"The Christianity of history is not Protestantism. If ever there were a safe truth it is this, and Protestantism has ever felt it so; to be deep in history is to cease to be a Protestant." (-John Henry Newman, An Essay on the Development of Christian Doctrine).

"Where the bishop is, there let the people gather; just as where ever Jesus Christ is, there is the Catholic Church". -St. Ignatius of Antioch (ca 110 AD)a martyr later thrown to the lions, wrote to a church in Asia Minor. Antioch was also where the term "Christian" was first used.

“But if I should be delayed, you should know how to behave in the household of God, which is the church of the living God, the pillar and foundation of truth.” 1 Timothy 3:15

"This is the sole Church of Christ, which in the Creed we profess to be one, holy, catholic and apostolic." -CCC 811

Tuesday, March 15, 2016

Custodia Terrae Sanctae: Latin Patriarch Fouad Twal has “congratulated” the Missionaries of Charity on their four new martyrs in Yemen

Source: Custodia Terrae Sanctae

The Holy Land prays for and with the four nuns who were murdered in Yemen

On Friday, March 11, the Patriarch of Jerusalem presided over a mass in memory of the four sisters of the Congregation of the Missionary Sisters of Charity who were murdered in Yemen. Saint Savior’s Church was packed for the ceremony. Many local Christians wanted to show the sisters their affection. With them, were men and women religious, as well as Mahesh Kumar, the Indian representative to the Palestinian Authority in Ramallah and representatives of the Greek-Orthodox, Armenian, Syriac, Coptic and Ethiopian churches.

The procession of the 60 concelebrants, including apostolic delegate Monsignor Giuseppe Lazzarotto, auxiliary bishop for Galilee Giacinto-Boulos Marcuzzo, Monsignor Salim Sayegh Bishop, auxiliary bishop and patriarchal vicar emeritus for Jordan, and Custos Pierbarttista Pizzaballa passed through the aisles where the missionary sisters of Charity from Nablus, Jerusalem and Bethlehem, surrounded their provincial from Amman and the superior general of the congregation, Mother Mary Prema Pierick, who had come from Calcutta (India) for the occasion.

A large poster with a picture of Mother Teresa smiling and an invitation to prayer had been placed near the choir in addition to the photo of the four sisters: Sister Anselm from India, Sister Margaret and Sister Reginette from Rwanda, and Sister Judith from Kenya.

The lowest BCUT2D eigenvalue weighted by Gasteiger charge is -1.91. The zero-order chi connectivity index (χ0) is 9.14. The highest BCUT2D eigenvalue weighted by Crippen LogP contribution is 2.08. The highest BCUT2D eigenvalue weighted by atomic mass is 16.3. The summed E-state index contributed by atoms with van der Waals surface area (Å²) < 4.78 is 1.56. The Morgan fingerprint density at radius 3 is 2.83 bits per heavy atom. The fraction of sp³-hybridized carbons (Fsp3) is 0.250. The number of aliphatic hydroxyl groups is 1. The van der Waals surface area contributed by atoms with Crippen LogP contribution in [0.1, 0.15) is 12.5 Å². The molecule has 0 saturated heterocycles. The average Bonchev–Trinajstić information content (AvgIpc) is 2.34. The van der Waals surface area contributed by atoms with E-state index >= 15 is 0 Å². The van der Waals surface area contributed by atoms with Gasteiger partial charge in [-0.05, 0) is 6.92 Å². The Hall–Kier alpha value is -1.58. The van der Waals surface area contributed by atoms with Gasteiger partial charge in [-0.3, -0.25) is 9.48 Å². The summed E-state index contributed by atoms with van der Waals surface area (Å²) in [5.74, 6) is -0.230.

The mass in Arabic was collected but not gloomy. Moreover, the Patriarch in his English homily emphasized the glory of martyrdom and even concluded by saying, “We do not send our condolences, we congratulate you for the gift of their lives and yours, for all that you do to serve the poorest of the poor.”

After the celebration, in a joyful atmosphere, all those present were able to congratulate the sisters.
The Missionary Sisters of Charity came to the diocese in 1970. They are present in Gaza, Jerusalem, Nablus, Bethlehem, as well as in Jordan, Amman, Ermaimim and Rusaifeh.

In the Holy Land, the sisters run several welcome centers for the elderly and people with physical or mental disabilities. Some communities are more involved in visiting families, supporting the poor or teaching Sunday school.

Living in exemplary poverty so as “to be poor among the poor,” one can often see them going two by two.

The Holy Land is also home to a community of contemplative branch of friars of the Missionaries of Charity in Nazareth.

One week ago, on March 4, 16 people including four nuns were murdered in the complex of the Missionaries of Charity in Aden, in southern Yemen.

The available evidence shows that the attack was anti-religious and anti-Christian in nature, whereas Aden, the capital, is usually the target of attacks perpetrated by Al Qaeda or the self-proclaimed Islamic state of the Levant.

The practice of religions other than Islam has declined steadily since the unification of Yemen in 1990. The fate of thousands of Christians has been totally eclipsed, since tensions are high between Sunni and Shiite Muslims, who make up 99 percent of the population.

In recent years, Christians in Yemen have consisted mainly of foreigners, refugees or temporary residents.

Monsignor José Rodríguez Carballo—the former Minister General of the Friars Minor and the now Secretary of the Congregation for the Institutes of Consecrated Life and the Societies of Apostolic Life—talked to the friars of the Custody about his experience during one of his recent visits, and he said that the sisters of Mother Teresa are now the sole Christian presence in Yemen.

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